Montana Supreme Court to Decide Whether Dinosaur Fossils Are Minerals

The Murray T-Rex, now known as “Trix,” on display in the Netherlands. (Rique via Wikipedia)

(CN) – The Montana Supreme Court met en banc Thursday morning to decide once and for all whether or not dinosaur fossils are minerals.

The question emerged when a Tyrannosaurus rex was discovered in 2013 on Mary Ann and Lige Murray’s property in Garfield, Montana. Though the Murrays owned the surface of the land, they shared oil, gas, and coal rights with several other companies including BEJ Minerals, and the couple sued BEJ Minerals for complete ownership of the T. rex.

In 2016, U.S. District Judge Susan Watters, an Obama appointee, entered summary judgment in favor of the Murrays, declaring them “the sole owners of the dinosaur fossils found on the subject property.”

But the extraction companies appealed. In May, the Ninth Circuit called for the Montana Supreme Court to weigh in because no other controlling precedent existed in the Treasure State.

“These aren’t rocks,” attorney Harlan Krogh told the panel on behalf of the Murrays. Krogh is a partner at Billings firm Crist Krogh & Nord. “Unless you take that logical leap that a bone from a once living creature that roamed this earth [becomes] a mineral like a chunk of coal.”

Asked by Judge Ingrid Gustafson what makes a fossil different from oil, which is also derived from organic material, Krogh said: “You can Google it. Oil isn’t from dinosaurs, it’s from a geological process of plants, plankton, and organisms that die, go to the bottom of the ocean, [and] are pressurized with heat.”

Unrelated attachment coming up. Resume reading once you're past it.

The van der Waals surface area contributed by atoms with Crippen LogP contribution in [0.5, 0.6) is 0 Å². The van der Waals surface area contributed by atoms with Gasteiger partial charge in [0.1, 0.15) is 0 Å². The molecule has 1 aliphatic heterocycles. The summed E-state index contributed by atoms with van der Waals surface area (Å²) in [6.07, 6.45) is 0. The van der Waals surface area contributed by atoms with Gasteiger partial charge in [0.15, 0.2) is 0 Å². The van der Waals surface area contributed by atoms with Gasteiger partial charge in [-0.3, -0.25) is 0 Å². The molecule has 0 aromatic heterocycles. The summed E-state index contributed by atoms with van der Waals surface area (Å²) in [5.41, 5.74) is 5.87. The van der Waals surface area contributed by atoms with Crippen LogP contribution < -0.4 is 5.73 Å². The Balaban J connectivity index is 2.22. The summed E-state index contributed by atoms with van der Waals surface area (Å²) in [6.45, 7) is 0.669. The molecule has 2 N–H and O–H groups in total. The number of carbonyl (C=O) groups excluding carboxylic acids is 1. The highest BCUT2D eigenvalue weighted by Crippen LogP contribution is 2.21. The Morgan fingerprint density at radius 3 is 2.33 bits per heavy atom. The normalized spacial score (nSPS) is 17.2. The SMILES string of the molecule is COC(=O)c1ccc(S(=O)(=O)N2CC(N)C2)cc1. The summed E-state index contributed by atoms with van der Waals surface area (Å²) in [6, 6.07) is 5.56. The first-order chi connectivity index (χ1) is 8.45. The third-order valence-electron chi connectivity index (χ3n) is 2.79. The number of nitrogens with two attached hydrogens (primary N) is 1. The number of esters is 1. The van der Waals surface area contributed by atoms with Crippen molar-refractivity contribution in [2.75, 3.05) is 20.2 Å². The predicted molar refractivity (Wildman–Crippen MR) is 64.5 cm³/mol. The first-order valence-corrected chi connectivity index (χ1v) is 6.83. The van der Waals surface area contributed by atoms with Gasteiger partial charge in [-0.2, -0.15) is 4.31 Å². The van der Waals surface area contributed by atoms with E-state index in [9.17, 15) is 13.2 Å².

“If I’m playing 20 questions with my grandchildren, and I say it’s a mineral and it ends up being a dinosaur fossil, I think they’re going to be mad,” Krogh said.

Krogh urged the court to look to the “ordinary and natural” meaning of mineral, rather than a scientific definition.

Representing BEJ Minerals, attorney Eric Wolff took up Krogh’s challenge.

“I am more than happy to take a Montana school child test, if you provide a school child who has been to the Museum of the Rockies and is at least a B student,” Wolff said.

“I believe all the arrows point to these very valuable fossils being minerals,” he added. “These are rocks and very valuable rocks in Montana are minerals. It’s as simple as that.”

Wolff also pointed out that if the fossils are categorized as minerals under the legal system, then both plaintiffs and defendants would share in the profits because they share the mineral rights to the estate. 

“My question is, do we have to consider all bones minerals,” Chief Justice Mike McGrath asked. “How do you make the distinction between some dinosaur bones are minerals and some aren’t, and yet they all have the same characteristics? Because we don’t do that with oil, we don’t do that with natural gas, gold, or whatever kind of minerals. So why do we carve out a separate exception for dinosaur bones?”

Seventh District Judge Olivia Reager rounded out the panel with District Justices Jim Shea, Laurie McKinnon, Dirk Sandefur, Beth Baker and Ingrid Gustafson. Judge James Rice recused himself from the case.

The panel did not indicate when or how it would answer the Ninth Circuit question.

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